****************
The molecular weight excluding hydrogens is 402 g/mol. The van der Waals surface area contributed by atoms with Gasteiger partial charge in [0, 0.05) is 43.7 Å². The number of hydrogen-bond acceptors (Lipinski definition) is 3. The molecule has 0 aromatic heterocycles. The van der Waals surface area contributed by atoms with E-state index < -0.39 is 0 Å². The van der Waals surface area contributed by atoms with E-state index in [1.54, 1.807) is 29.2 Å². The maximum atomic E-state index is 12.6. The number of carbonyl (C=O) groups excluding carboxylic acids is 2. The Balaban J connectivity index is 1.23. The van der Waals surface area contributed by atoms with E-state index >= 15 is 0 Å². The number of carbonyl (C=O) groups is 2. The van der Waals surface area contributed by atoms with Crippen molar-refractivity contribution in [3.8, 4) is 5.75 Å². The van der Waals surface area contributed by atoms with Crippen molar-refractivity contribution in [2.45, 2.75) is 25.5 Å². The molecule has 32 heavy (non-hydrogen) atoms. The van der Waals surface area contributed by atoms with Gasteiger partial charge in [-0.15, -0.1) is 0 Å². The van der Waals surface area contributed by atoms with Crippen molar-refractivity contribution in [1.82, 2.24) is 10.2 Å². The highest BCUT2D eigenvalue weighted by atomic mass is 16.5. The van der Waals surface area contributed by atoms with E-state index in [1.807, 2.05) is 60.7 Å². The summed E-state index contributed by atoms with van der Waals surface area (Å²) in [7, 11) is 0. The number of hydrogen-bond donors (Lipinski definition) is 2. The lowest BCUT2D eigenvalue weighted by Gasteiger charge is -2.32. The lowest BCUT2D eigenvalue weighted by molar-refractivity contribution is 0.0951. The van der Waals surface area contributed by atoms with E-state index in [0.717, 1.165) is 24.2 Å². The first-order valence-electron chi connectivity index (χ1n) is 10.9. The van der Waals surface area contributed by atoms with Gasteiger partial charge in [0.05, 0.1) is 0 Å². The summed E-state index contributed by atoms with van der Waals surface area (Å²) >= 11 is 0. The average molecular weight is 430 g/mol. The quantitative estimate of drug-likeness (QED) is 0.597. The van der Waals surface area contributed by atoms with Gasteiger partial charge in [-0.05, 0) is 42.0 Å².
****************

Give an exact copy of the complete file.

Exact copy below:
The molecular weight excluding hydrogens is 402 g/mol. The van der Waals surface area contributed by atoms with Gasteiger partial charge in [0, 0.05) is 43.7 Å². The number of hydrogen-bond acceptors (Lipinski definition) is 3. The molecule has 0 aromatic heterocycles. The van der Waals surface area contributed by atoms with E-state index < -0.39 is 0 Å². The van der Waals surface area contributed by atoms with E-state index in [1.54, 1.807) is 29.2 Å². The maximum atomic E-state index is 12.6. The number of carbonyl (C=O) groups excluding carboxylic acids is 2. The Balaban J connectivity index is 1.23. The van der Waals surface area contributed by atoms with E-state index >= 15 is 0 Å². The number of carbonyl (C=O) groups is 2. The van der Waals surface area contributed by atoms with Crippen molar-refractivity contribution in [3.8, 4) is 5.75 Å². The van der Waals surface area contributed by atoms with Crippen molar-refractivity contribution in [2.45, 2.75) is 25.5 Å². The molecule has 32 heavy (non-hydrogen) atoms. The van der Waals surface area contributed by atoms with Gasteiger partial charge in [-0.15, -0.1) is 0 Å². The van der Waals surface area contributed by atoms with Crippen molar-refractivity contribution in [1.82, 2.24) is 10.2 Å². The highest BCUT2D eigenvalue weighted by atomic mass is 16.5. The van der Waals surface area contributed by atoms with E-state index in [1.807, 2.05) is 60.7 Å². The summed E-state index contributed by atoms with van der Waals surface area (Å²) in [7, 11) is 0. The number of hydrogen-bond donors (Lipinski definition) is 2. The lowest BCUT2D eigenvalue weighted by Gasteiger charge is -2.32. The lowest BCUT2D eigenvalue weighted by molar-refractivity contribution is 0.0951. The van der Waals surface area contributed by atoms with E-state index in [0.717, 1.165) is 24.2 Å². The first-order valence-electron chi connectivity index (χ1n) is 10.9. The van der Waals surface area contributed by atoms with Gasteiger partial charge in [0.05, 0.1) is 0 Å². The summed E-state index contributed by atoms with van der Waals surface area (Å²) >= 11 is 0. The average molecular weight is 430 g/mol. The quantitative estimate of drug-likeness (QED) is 0.597. The van der Waals surface area contributed by atoms with Gasteiger partial charge in [-0.05, 0) is 42.0 Å².